Nearly 98 million people in India may have type 2 diabetes by 2030, according to a study unveiled on Wednesday which found that the number of adults with the disease worldwide is expected rise by over a fifth.
The study, published in The Lancet Diabetes & Endocrinology journal, found that the amount of insulin needed to effectively treat type 2 diabetes will rise by more than 20 per cent worldwide over the next 12 years. Without major improvements in access, insulin will be beyond the reach of around half of the 79 million adults with type 2 diabetes who will need it in 2030, said researchers from Stanford University in the US.
The findings are of particular concern for the African, Asian, and Oceania regions which the study predicts will have the largest unmet insulin need in 2030 if access remains at current levels.
Results showed that worldwide, the number of adults with type 2 diabetes is expected rise by more than a fifth from 406 million in 2018 to 511 million in 2030. Over half of them will be living in just three countries — China (130 million), India (98 million), and the US (32 million), researchers said.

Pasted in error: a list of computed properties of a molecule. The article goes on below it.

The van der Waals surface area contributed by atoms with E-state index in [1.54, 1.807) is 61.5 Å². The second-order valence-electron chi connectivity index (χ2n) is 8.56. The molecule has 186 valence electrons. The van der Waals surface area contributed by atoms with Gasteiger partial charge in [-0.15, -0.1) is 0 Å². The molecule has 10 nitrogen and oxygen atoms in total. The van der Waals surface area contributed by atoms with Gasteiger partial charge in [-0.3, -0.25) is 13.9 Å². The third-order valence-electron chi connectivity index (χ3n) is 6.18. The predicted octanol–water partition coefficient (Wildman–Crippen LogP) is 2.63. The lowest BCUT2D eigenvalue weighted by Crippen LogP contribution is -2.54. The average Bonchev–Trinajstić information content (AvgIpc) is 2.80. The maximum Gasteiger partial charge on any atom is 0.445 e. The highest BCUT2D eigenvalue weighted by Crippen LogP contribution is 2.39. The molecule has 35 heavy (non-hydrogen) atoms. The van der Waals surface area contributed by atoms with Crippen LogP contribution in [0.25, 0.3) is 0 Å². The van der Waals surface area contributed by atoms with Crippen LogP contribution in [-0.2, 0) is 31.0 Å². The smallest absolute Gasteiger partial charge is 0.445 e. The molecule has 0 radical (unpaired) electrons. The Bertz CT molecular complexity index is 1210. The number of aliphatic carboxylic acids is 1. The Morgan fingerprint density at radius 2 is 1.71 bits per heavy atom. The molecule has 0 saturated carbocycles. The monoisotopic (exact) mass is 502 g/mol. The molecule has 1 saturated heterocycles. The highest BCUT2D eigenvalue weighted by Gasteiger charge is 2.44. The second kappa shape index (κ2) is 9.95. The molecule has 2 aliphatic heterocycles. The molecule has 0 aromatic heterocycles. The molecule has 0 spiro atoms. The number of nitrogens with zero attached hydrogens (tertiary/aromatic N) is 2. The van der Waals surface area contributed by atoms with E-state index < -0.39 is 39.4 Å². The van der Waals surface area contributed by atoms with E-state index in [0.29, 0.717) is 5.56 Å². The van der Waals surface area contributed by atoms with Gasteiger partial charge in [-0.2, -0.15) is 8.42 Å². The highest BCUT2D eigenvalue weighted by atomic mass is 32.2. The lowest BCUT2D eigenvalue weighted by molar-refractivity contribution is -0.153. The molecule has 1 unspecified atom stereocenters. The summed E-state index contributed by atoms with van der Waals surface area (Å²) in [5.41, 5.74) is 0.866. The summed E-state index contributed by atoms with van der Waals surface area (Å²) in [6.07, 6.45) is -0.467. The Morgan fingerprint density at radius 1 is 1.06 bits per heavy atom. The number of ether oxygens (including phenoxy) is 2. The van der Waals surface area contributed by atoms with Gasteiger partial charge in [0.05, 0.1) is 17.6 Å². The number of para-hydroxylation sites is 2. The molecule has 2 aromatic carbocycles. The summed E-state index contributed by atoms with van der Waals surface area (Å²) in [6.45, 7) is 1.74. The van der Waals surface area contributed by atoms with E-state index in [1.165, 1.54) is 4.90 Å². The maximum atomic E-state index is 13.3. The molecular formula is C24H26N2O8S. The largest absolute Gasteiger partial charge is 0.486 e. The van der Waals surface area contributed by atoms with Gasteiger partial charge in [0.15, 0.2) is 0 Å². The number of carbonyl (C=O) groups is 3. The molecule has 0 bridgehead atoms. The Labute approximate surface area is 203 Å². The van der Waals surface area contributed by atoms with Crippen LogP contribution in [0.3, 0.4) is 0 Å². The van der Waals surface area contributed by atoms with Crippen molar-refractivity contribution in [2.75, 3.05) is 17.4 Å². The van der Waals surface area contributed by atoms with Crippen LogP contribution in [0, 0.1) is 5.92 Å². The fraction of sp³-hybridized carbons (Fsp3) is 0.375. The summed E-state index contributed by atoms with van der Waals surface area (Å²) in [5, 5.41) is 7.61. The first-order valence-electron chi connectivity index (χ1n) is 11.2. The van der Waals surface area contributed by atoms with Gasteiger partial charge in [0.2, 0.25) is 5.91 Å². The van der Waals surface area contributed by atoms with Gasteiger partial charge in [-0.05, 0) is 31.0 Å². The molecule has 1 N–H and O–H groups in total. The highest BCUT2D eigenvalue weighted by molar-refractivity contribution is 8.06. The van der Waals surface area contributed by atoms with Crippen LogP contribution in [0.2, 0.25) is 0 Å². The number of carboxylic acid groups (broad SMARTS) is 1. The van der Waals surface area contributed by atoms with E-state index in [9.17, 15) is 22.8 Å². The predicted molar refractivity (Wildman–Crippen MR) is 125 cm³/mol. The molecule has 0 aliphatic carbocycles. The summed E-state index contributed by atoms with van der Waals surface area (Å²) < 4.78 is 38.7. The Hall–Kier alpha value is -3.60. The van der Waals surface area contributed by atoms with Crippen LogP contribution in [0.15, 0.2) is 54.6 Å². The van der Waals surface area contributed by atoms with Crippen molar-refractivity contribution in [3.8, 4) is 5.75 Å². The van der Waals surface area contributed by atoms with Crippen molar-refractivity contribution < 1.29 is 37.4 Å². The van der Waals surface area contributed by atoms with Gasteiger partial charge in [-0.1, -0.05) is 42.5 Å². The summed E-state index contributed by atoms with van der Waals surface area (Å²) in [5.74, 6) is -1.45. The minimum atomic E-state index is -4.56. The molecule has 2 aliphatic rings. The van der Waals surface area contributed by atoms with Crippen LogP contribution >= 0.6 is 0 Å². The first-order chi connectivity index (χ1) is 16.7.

According to World Health Organization, India had 69.2 million people living with diabetes in 2015.
At the same time, global insulin use is projected to rise from 526 million 1000-unit vials in 2018 to 634 million in 2030, and will be highest in Asia (322 million vials in 2030) and lowest in Oceania (4 million), they said. The analysis underscores the importance of tackling barriers to the insulin market, particularly in Africa.
“These estimates suggest that current levels of insulin access are highly inadequate compared to projected need, particularly in Africa and Asia, and more efforts should be devoted to overcoming this looming health challenge,” said Sanjay Basu from Stanford University, who led the research.
“Despite the UN’s commitment to treat non-communicable diseases and ensure universal access to drugs for diabetes, across much of the world insulin is scarce and unnecessarily difficult for patients to access,” said Basu.
“The number of adults with type 2 diabetes is expected to rise over the next 12 years due to ageing, urbanisation, and associated changes in diet and physical activity.